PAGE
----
“Bowie also raised the stakes by making Outside the first in a series of concept albums about mystery, murder, art, and cyberspace. Everything that would have made Outside a triumphant comeback seemed to be in place, but the album is severely flawed. Not only is the story poorly developed and confusing, but the album is simply too long. Throughout the record, good ideas bubble to the surface, yet are never fully explored, and the sheer bulk of the album means that the good songs — Hallo Spaceboy, Strangers When We Meet, The Hearts Filthy Lesson — are buried underneath the weight of the mediocre material.” AMG

“Furthermore, nothing on the album is a departure from Bowie's late-‘70s records; when he does experiment with newer musical forms or write about futuristic technology, he seems unsure of himself. That said, Outside is Bowie's most satisfying and adventurous album since Let's Dance. It’s clear that he’s trying once again, and when he does hit his mark, he remains a brilliant artist.” AMG

Notes: ”Strangers When We Meet” was originally on 1993’s The Buddha of Suburbia. Also, an Australian import release features another version of “Hallo Spaceboy.” In 2004, Columbia Records reissued the album with B-side “Get Real” tacked on to the original album.

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First posted 2/20/2008; last updated 8/3/2021.

Saturday, September 9, 1995

Coolio's “Gangsta’s Paradise” hit #1

Gangsta’s Paradise

Coolio with L.V.

Writer(s): Artis Ivey Jr. (Coolio), Larry Sanders (LV), Doug Rasheed, Stevie Wonder (see lyrics here)

Released: August 8, 1995

First Charted: August 19, 1995

Peak: 13 US, 13 CB, 20 GR, 21 RR, 2 RB, 12 UK, 5 CN, 113 AU, 1 DF (Click for codes to charts.)

Sales (in millions): 4.9 US, 2.4 UK, 9.56 world (includes US + UK)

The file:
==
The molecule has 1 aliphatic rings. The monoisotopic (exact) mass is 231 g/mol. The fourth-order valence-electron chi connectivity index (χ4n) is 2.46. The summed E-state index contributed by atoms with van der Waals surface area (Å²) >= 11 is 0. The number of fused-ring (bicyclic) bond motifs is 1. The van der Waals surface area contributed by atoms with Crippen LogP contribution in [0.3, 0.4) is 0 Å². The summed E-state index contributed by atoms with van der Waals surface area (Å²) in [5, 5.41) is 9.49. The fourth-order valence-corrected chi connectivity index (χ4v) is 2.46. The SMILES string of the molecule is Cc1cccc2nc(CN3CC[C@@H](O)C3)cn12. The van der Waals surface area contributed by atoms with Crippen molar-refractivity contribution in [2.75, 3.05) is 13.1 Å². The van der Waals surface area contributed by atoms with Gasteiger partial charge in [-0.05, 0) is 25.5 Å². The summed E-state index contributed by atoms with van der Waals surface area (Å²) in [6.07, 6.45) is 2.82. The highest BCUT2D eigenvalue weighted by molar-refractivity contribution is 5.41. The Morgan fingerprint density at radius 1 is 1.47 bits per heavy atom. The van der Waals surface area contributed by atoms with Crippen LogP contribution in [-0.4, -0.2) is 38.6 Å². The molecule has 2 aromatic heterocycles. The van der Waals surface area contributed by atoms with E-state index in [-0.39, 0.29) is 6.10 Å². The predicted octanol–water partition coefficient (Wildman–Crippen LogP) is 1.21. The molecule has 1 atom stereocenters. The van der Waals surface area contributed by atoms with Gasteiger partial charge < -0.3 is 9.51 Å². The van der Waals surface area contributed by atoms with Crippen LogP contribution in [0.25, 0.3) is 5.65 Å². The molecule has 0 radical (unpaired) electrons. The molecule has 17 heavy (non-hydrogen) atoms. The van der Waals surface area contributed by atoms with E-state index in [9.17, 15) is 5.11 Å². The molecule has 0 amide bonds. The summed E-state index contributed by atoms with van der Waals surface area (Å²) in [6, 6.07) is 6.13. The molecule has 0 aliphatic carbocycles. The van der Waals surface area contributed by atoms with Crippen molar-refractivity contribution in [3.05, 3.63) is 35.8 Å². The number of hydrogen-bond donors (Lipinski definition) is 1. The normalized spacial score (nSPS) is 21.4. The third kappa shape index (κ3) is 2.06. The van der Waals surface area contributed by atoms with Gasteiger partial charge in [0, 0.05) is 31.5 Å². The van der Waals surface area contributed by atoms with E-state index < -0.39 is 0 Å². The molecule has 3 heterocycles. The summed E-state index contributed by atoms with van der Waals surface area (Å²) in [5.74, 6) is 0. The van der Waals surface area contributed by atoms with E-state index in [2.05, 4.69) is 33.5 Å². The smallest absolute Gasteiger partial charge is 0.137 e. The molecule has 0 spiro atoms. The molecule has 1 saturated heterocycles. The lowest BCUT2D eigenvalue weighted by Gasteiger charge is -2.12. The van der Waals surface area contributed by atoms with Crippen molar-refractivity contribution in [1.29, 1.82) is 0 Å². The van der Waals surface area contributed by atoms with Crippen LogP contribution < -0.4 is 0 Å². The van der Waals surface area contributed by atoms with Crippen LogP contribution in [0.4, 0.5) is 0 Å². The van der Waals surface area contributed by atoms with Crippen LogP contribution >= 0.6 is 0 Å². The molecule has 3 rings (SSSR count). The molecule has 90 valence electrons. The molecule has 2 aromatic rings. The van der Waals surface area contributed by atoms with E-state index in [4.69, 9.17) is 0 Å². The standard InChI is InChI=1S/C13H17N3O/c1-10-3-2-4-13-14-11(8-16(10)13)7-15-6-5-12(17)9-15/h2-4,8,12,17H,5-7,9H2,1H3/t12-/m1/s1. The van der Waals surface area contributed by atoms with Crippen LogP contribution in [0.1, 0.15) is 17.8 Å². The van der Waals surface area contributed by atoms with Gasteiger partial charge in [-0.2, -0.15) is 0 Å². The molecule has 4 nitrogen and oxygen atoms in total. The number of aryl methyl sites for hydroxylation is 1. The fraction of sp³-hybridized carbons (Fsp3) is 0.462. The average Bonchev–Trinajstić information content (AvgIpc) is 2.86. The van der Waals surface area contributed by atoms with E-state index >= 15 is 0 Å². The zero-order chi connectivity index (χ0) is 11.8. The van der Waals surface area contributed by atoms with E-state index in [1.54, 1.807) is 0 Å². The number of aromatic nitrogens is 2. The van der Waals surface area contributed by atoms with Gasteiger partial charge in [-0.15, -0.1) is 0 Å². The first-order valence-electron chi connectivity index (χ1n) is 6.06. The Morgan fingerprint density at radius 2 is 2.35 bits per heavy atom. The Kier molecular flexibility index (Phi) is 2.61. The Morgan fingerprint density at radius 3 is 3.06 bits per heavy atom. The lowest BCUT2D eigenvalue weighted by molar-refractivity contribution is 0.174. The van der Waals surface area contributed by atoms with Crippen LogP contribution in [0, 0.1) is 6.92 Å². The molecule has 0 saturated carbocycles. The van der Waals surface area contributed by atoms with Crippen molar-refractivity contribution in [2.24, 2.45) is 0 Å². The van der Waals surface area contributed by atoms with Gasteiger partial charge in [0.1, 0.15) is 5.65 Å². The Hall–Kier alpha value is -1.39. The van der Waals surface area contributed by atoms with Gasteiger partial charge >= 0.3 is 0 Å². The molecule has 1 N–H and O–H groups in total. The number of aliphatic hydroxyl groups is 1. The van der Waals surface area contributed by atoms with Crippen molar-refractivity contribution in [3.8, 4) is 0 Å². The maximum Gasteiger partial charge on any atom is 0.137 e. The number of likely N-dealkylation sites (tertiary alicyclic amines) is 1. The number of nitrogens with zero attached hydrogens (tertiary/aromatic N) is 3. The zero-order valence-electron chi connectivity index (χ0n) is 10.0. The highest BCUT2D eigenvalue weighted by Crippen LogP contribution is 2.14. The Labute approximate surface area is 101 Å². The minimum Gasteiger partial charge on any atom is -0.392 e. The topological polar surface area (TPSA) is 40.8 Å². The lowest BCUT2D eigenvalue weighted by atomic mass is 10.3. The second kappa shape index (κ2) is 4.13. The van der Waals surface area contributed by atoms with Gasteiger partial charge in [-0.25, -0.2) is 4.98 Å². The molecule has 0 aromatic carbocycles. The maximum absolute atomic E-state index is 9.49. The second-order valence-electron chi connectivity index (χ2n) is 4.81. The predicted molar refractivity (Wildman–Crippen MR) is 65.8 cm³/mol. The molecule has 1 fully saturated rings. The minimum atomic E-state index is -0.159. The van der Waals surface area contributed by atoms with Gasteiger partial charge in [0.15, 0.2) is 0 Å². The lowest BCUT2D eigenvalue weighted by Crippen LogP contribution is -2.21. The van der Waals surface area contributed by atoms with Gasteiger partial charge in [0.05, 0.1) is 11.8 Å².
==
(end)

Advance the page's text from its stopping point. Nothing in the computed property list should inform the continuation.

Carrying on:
Airplay/Streaming (in millions): -- radio, 1278.75 video, 1325.32 streaming


Click on award for more details.

About the Song:

The original intent for the Dangerous Minds soundtrack was alternative music. However, the movie’s story line was about Michelle Pfeiffer as an ex-marine who becomes a teacher at a high school in the ghetto so Kathy Nelson, who supervised soundtrack music for producers Don Simpson and Jerry Bruckheimer, suggested a more urban approach. She liked the sound of rapper Coolio’s voice on the song “Fantastic Voyage” and brought him in to see footage of the movie. He was sold on the movie’s positive message about school. FB

Coolio grew up in Compton and experienced drugs, gangs, and jail. He crafted a “more compassionate and more realistic” TC version of Compton than rap group NWA, one that “was agreeable rather than abrasive.” TC Author Alan Lewens called him “the gangsta rapper you could just about take home to meet the parents.” LW

He wrote “Gangsta’s Paradise” as “a warning shot across the bows of those intoxicated with the lifestyle of the gangsta rappers.” LW The song grew out of an unexpected moment. Coolio was picking up a package at a studio and heard gospel singer Larry Sanders (known as L.V. for Large Variety) crafting a song out of Stevie Wonder’s “Pasttime Paradise.” Coolio was a big Stevie Wonder fan, but had not heard the album cut from 1976’s Songs in the Key of Life. Coolio started writing on the spot and finished the song three hours later. FB

Wonder originally rejected it, but approved it after Coolio took out a few vulgarities. Nelson was excited by the end result. She said, “It didn’t fit any of the trends happening in hip-hop or rap music at the time. And it was very different for Coolio. With ‘Fantastic Voyage’ everyone was expecting a fun party record from him. Instead they got this gothic, dramatic, much slower-paced song” FB which captured the “despair and abandonment felt by the kids at the school” SF featured in the film. Disney executive Joe Roth was sold on the song as well, even deciding to center the movie’s promotional campaign around the song and a video of Coolio and Pfeiffer which featured clips from the movie. FB

The song hit #1 in Australia, Austria, Denmark, France, Germany, Ireland, Italy, the Netherlands, New Zealand, Norway, Sweden, Switzerland, the United Kingdom, and the United States. WK It was the first rap single to sell more than a million copies in the UK and its 13-week stay atop the Australian charts made it the biggest #1 there until Ed Sheeran’s “Shape of You” broke the record 22 years later. SF While it only spent 3 weeks at #1 in the U.S.A., it spent another 9 weeks at #2, making it Billboard’s biggest song of 1995.


First posted 10/31/2019; last updated 6/24/2023.